Fontainebleau Hotel

Added by Amanda Mullens, last update: December 2, 2015, 11:50 am

Fontainebleau Hotel Fontainebleau Hotel - Miami Florida. 18 July 1958. Flickr. 24 November 2015
4441 Collins Avenue
Miami Beach, FL 33139
United States
25° 49' 4.6992" N, 80° 7' 20.604" W
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Identity of Building / Site
Primary classification: Residential (RES)
Secondary classification: Commercial (COM)
Federal, State, or Local Designation(s) and Date(s):

National Register of Historic Places, 12/22/08

History of Building/Site
Original Brief:

In 1952, New York developer Ben Novack bought the Harvey Firestone estate with the goal of erecting the greatest resort in Miami Beach. For the task of designing this new hotel, he chose Morris Lapidus. Novack had visited France recently and had directed Lapidus to design the interior in a French Provincial style. Lapidus, in his design, however, created a blend of French Renaissance and International Style for the building's final product.
The hotel and resort was opened for business in 1954 and was, at the time, the premier location for luxury on Miami Beach. Just one month following the resort's grand re-opening in November of 2008, the Fontainebleau was listed on the National Register of Historic Places.

Dates: Commission / Completion:Commissioned in 1952; completed in 1954.
Architectural and other Designer(s): Arch: Morris Lapidus Bldr: Novak & Taylor Construction
Others associated with Building/Site: Ben Novack, Developer
Significant Alteration(s) with Date(s): 1958: The addition of the hotel's North Tower, designed by A. Herbert Mathes and completed in 1960. 1988: A ballroom was constructed on the east elevation by the removal of a number of ancillary facilities, among them the original Lapidus cabanas. 2006: Major renovations and expansions were completed on the resort, resulting in a grand re-opening in 2008. Many of the alterations to the property were completed in order to restore the design, especially of the hotel's interior, to its original design and condition.
Current Use: It is currently used as a hotel and resort.
Current Condition: The general profile of the Lapidus Chateau remains. The exteriors have not lost their character or defining elements and the expression of the International style espoused by Lapidus is apparent. The new landscaping is in a more formal, symmetrical style, similar to the original.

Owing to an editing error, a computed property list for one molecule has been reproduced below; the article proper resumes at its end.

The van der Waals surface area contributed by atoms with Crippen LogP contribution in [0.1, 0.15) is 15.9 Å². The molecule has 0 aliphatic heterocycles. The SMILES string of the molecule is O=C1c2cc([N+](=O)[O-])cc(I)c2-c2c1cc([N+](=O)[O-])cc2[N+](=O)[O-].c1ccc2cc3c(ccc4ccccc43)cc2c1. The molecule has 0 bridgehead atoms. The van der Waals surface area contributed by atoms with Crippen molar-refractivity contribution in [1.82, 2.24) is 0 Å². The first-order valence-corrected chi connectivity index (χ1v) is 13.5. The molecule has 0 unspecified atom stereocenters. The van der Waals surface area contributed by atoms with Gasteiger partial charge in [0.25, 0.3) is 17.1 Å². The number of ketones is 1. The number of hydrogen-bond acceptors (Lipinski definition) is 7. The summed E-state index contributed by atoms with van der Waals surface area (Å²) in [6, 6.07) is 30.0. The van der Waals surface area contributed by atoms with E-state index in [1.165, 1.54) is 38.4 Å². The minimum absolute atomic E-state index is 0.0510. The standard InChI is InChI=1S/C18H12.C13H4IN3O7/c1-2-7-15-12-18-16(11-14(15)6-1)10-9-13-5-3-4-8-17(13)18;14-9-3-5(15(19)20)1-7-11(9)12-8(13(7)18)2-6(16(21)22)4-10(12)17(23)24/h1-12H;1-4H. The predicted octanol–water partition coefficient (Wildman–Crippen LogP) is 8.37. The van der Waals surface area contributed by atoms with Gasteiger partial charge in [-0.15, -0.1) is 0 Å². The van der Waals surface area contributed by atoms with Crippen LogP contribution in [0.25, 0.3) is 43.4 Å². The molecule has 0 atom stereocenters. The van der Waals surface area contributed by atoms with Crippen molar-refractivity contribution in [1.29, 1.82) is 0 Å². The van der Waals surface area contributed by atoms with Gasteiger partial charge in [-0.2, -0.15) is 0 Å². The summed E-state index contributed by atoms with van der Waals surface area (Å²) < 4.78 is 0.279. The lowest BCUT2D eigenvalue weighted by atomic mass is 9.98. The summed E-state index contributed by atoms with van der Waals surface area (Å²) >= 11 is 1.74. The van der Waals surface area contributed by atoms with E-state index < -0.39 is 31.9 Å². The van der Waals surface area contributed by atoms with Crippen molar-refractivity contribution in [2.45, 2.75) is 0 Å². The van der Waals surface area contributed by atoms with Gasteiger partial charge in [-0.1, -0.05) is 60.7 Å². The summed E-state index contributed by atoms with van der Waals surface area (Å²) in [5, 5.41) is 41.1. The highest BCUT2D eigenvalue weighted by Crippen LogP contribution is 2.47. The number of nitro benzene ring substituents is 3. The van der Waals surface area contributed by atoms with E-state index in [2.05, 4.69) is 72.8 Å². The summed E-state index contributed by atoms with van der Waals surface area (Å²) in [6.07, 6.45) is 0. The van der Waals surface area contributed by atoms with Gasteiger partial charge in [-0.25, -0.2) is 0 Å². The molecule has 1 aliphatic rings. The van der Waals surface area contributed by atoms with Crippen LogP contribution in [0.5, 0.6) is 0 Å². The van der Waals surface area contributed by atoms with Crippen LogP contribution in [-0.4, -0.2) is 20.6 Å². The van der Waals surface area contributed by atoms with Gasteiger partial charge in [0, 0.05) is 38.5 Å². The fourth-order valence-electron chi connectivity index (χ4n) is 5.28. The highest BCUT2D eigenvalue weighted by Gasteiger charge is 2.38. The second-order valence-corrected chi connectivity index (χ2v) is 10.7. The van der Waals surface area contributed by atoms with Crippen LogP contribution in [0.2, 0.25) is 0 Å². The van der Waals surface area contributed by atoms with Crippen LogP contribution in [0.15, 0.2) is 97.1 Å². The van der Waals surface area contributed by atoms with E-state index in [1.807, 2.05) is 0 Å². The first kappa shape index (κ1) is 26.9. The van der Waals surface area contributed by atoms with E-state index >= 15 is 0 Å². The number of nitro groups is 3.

General Description:

The Fontainebleau Resort Miami Beach is comprised of two distinct pieces, each designed by a distinct architect. The first part, known as the Chateau, was designed by Morris Lapidus and construction was completed in 1954. The Chateau is of the primary historical and architectural significance and was designed in a crescent shape atop a pedestal, in the International Style.

Construction Period:


Original Physical Context:

The Fontainebleau Miami Beach is situated on Collins Avenue in Miami Beach, in the center of an area known locally as "Millionaires Row". The eastern exposure of the hotel faces the Atlantic Ocean. The western exposure, where the main entrance lay, faces an inlet of Surprise Lake, which is a tributary of Biscayne Bay.

Technical Evaluation:

The Chateau is 150 feet in height and has a concrete frame with block construction. Above the pedastal base, the crescent shaped building rises eleven stories high. The facade features horizontal bands of windows stretching across the entire facade.


Following its construction, and well into the 21st century, the Fontainebleau Hotel is a prominent figure in Miami Beach's culture of tourism, dining, and nightlife...

Cultural & Aesthetic:
The Fontainebleau Miami Beach opened in 1954, amid a golden era in Miami Beach. Hotelier Ben Novack dreamed of building one of the world's greatest resorts and through Morris Lapidus' vision, accomplished that feat with the largest hotel in Miami Beach, featuring 554 guest rooms in an eleven-story building with a curved facade that originally outraged architectural critics but has since become an architectural icon.
General Assessment:
The Fontainebleau Resort is significant for a number of reasons, including being an extremely recognizable work of the well-known International Style architect, Morris Lapidus. Regarded as one of Lapidus' more important works, the Fontainebleau is also regarded as a work that helped define the emerging International Style of architecture, especially in South Florida.
Text references:

National Register of Historic Places Listing Record, 12/22/08

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